Selaginella arizonica

Selaginella arizonica Maxon
(of Arizona, where the type specimen was collected)

Local names: Arizona spike-moss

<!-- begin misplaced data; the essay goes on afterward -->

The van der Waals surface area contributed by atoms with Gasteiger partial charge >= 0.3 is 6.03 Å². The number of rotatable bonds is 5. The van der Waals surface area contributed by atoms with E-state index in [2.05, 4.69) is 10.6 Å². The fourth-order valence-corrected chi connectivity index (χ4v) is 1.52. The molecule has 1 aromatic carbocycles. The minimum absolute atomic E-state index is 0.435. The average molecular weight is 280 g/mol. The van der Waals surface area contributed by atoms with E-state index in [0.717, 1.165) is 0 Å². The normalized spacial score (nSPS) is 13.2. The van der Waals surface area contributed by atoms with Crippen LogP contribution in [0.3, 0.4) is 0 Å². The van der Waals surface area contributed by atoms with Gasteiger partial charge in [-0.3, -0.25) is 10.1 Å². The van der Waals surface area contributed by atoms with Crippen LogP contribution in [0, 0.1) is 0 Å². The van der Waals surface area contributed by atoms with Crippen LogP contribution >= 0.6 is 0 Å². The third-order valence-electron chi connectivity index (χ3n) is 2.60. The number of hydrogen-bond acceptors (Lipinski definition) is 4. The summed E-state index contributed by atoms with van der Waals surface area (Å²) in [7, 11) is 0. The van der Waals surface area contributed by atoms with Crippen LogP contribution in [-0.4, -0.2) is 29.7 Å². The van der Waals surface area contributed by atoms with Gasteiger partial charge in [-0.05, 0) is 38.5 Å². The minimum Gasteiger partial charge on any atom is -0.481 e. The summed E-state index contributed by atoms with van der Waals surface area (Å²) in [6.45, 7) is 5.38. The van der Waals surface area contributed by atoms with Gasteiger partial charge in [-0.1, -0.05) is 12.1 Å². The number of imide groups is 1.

Plant forming loose mats; stems prostrate, with upper and lower surfaces different in appearance (leaves upswept or curving upward making the views of the leaf-covered stems from above and below distinctly different); rhizophores scattered along entire length of stem; leaves tightly appressed to ascending, apically merely acute or with very short flattened bristle 0.3 mm or less long (bristles mostly only on leaves at branch tips or buds), all of one kind though leaves on underside of stems widest at middle (lanceolate in outline), glabrous and decurrent at base, marginally ciliate, those on upper side slightly shorter and narrower, abruptly adnate at base, marginally ciliate; strobili solitary, quadrangular, 5–10 mm long, sporophylls ovate-deltate, apically merely acute to acuminate, lacking bristle. On rock or terrestrial, slopes, gravel, crevices, and ledges, on various substrates (e.g., sandstone, igneous, rarely limestone); mainly Brewster (e.g., Correll 13594, 29752, TEX-LL) and Presidio (e.g., Correll 13741, TEX-LL) cos. in sc Trans-Pecos, also Sierra Diablo Mts. in Culberson Co. (Yarborough & Powell 2002) and s Jeff Davis Co. (Turner et al. 2003); AZ, TX; also n Mexico. Sporulating Jul– Oct. [Bryodesma arizonica (Maxon) Sojak] This species is similar to S. peruviana, but is “most easily distinguished by the thin, lanceolate leaves on the underside of the stem and the lack of bristles on the sporophylls” (Yarborough & Powell 2002). In comparison, S. peruviana has fleshier, narrower (linear to linear-lanceolate) leaves and sporophylls with bristles. Arizona spike-moss can sometimes be found growing “intertwined with S. rupincola” (Yarborough & Powell 2002). Yatskievych and Windham (2009b) noted that, “Where S. arizonica co-occurs with the morphologically distinctive S. rupincola, occasional putative hybrids also are encountered with intermediate morphology and abortive spores.” Given its rareness and limited distribution in the state, we consider this species to be of conservation concern in TX.

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